I have to say I was thrilled when Jalie patterns appeared at my local Fabricville. I have long been a huge Jalie fan and it was so nice to know that I can now just go down to the bottom of my street to buy them – no more taping printed letter sized sheets together, no more waiting for the patterns to come in the mail.
Here are the reasons I love Jalie patterns.
1. The fit is ready-to-wear more so than many sewing patterns.
2. There are up to 29 sizes in each pattern. This means I can make a knit top and tracker pants for me and trace off from the same pattern to make a top and pants for my two year old grandson. I have used some patterns to sew the same garment for six family members, all with the same great fit!
3. Jalie styles are very wearable for my everyday life. Current but never transient Jalie designs have a long fashion shelf life in my experience.
I was particularly pleased with the new series of patterns Jalie released late winter of this year. I will probably be making most of these patterns eventually but for the time being decided to start with two that intrigued me, the Marie-Claude knit top https://jalie.com/jalie3667-marie-claude-raglan-pullovers and the Vanessa fluid pants https://jalie.com/jalie3676-vanessa-fluid-pants
I was lucky to find very high quality fabrics for both these garments at Fabricville both are available in store and online.
I used this bright pink bamboo knit https://fabricville.com/en/bamboo-knit-pink.html for the top and this grey tencel https://fabricville.com/en/denim-tencel-charcoal.html
for the pants. I notice that both fabrics are now on sale.
Before I get to the this is what I made part I want to talk about the fabrics and why each of these two patterns caught my eye.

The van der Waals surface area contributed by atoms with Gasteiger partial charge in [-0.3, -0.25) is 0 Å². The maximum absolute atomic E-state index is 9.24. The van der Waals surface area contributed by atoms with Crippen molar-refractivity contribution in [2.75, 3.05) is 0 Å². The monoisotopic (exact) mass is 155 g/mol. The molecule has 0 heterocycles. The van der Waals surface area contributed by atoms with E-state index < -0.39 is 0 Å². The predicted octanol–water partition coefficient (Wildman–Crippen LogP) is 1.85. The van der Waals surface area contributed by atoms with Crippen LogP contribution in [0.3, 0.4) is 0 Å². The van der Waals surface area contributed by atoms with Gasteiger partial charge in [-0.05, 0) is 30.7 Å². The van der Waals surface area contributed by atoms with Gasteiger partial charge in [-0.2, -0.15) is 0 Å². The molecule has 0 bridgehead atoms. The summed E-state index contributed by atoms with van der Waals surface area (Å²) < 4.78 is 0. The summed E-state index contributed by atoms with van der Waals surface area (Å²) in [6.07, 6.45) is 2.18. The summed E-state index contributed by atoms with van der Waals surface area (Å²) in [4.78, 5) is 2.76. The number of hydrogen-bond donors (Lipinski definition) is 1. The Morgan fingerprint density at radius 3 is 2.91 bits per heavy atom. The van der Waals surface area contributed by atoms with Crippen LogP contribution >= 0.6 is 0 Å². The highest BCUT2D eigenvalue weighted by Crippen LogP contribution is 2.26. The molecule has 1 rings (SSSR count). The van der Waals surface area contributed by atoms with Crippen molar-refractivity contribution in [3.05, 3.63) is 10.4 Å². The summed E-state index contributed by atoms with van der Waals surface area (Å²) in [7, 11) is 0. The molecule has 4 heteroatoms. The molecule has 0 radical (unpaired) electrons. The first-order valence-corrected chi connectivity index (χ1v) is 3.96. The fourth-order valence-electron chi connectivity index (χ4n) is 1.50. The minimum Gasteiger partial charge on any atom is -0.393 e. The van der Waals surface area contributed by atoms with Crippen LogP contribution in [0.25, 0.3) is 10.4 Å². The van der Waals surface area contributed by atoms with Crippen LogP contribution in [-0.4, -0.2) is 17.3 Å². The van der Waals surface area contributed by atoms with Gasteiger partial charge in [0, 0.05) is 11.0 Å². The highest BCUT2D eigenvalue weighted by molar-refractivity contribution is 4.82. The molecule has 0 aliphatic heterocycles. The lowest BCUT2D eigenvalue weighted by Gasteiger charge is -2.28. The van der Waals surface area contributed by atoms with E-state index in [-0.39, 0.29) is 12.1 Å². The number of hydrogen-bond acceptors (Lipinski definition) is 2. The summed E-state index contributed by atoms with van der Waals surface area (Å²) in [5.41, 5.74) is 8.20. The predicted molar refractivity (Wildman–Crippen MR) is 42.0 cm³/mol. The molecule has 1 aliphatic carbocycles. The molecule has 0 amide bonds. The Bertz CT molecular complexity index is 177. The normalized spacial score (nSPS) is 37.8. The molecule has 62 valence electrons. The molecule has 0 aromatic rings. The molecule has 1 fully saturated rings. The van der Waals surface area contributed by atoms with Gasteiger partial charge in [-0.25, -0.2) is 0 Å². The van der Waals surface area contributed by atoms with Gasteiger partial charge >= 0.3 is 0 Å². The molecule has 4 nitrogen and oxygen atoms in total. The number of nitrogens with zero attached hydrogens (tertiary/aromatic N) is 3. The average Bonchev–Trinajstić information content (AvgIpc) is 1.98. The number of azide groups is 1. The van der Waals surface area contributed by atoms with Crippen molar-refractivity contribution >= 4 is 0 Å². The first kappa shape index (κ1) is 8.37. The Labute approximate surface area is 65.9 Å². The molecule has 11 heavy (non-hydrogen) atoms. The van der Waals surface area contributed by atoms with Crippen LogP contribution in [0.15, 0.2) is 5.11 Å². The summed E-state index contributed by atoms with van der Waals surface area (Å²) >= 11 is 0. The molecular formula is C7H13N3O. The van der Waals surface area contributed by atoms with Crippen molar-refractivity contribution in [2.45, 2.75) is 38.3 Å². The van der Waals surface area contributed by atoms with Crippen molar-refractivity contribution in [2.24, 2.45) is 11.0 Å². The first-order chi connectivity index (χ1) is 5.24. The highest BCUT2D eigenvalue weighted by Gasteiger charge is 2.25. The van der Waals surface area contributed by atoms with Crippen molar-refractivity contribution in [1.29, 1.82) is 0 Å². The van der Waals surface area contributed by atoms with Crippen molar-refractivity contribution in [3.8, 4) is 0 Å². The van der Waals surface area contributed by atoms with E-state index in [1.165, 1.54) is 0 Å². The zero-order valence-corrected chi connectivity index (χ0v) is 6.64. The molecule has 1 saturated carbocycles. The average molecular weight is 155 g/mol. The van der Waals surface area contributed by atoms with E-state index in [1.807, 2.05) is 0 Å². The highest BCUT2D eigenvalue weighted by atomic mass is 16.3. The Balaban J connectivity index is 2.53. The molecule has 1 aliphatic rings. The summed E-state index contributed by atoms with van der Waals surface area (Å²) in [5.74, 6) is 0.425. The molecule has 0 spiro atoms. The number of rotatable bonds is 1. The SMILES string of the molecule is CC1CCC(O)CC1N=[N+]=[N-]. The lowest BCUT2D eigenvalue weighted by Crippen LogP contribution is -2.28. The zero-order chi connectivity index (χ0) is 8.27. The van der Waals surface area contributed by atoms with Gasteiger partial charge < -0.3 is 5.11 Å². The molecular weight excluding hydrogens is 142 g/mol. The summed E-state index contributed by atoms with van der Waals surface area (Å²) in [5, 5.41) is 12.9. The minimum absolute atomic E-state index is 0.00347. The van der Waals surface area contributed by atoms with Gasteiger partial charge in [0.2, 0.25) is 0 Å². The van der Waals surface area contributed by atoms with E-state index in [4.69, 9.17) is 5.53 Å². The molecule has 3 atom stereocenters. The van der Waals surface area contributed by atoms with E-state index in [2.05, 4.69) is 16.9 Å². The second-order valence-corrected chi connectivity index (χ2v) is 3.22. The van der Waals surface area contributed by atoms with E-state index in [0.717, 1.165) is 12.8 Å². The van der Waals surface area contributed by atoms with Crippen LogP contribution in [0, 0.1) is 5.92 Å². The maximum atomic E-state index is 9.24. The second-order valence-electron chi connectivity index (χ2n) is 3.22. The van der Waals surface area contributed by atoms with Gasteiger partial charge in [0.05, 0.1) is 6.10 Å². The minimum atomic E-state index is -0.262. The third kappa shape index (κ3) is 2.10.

First the fabric. Bamboo fabrics have only been fairly recently available to the home sewer and whenever I can snap some I do. Bamboo knits in particular are so so soft, drape well and don’t wrinkly quite as much as rayons in my experience. The top I made in this bamboo knit feels so silky and comfortable I can tell you right now I am going to be wearing it a lot and am likely going to be getting some more for another top and some underwear for this Jalie pattern https://jalie.com/jalie2568-women-s-underwear-pattern
I was also very happy, and a little surprised, to see tencel at Fabricville too. Tencel is one of my favourite fabrics, particularly for travel, and can be pretty hard to find. It has a nice hand and weight, wrinkles minimally, breathes well and has that silk feel like bamboo but of course is so much easier to care for than silk.
Both the bamboo and the tencel were perfect matches for these patterns.
The Marie-Claude is a raglan T-shirt with a shaped hem and a fairly high crew neckline, with an option as well for a turtleneck or a close hood. Given it is now spring, even in Nova Scotia, I decided to make the crew neckline. The result is what I would call a base layer type top, fine on its own, particularly as it has a body skimming as opposed to very fitted silhouette, but idea as a top to wear under a jacket too. It seems these days that many necklines are either scoop or boat neck and I really enjoy wearing a comfortable round neck for a change. I can see this pattern could easily be made in a lycra for a sunshirt to wear around the pool with the kids and I think I might trace a smaller size and do just that.
The Vanessa tracker pants are excellent. For some reason all us home sewers for years struggled with pants fitting and now we finally have access to great pants drafts with real ready-to-wear fit that have eliminated so many of our fitting issues. And about time too.
These pants really require a fabric with drape, indicated quite clearly in the flowing pants description, so the tencel is perfect. They can be made with either the elastic at the bottom, which I did, or hemmed, which I might do in the next pair. The pattern has interesting nice deep pockets and a flat section at centre front the break up the gathers of the otherwise full elastic waist casing. This flat piece is supposed to be a place for eyelets and a drawstring but I left that detail out in mine – I don’t like or need any extra bulk around my waist.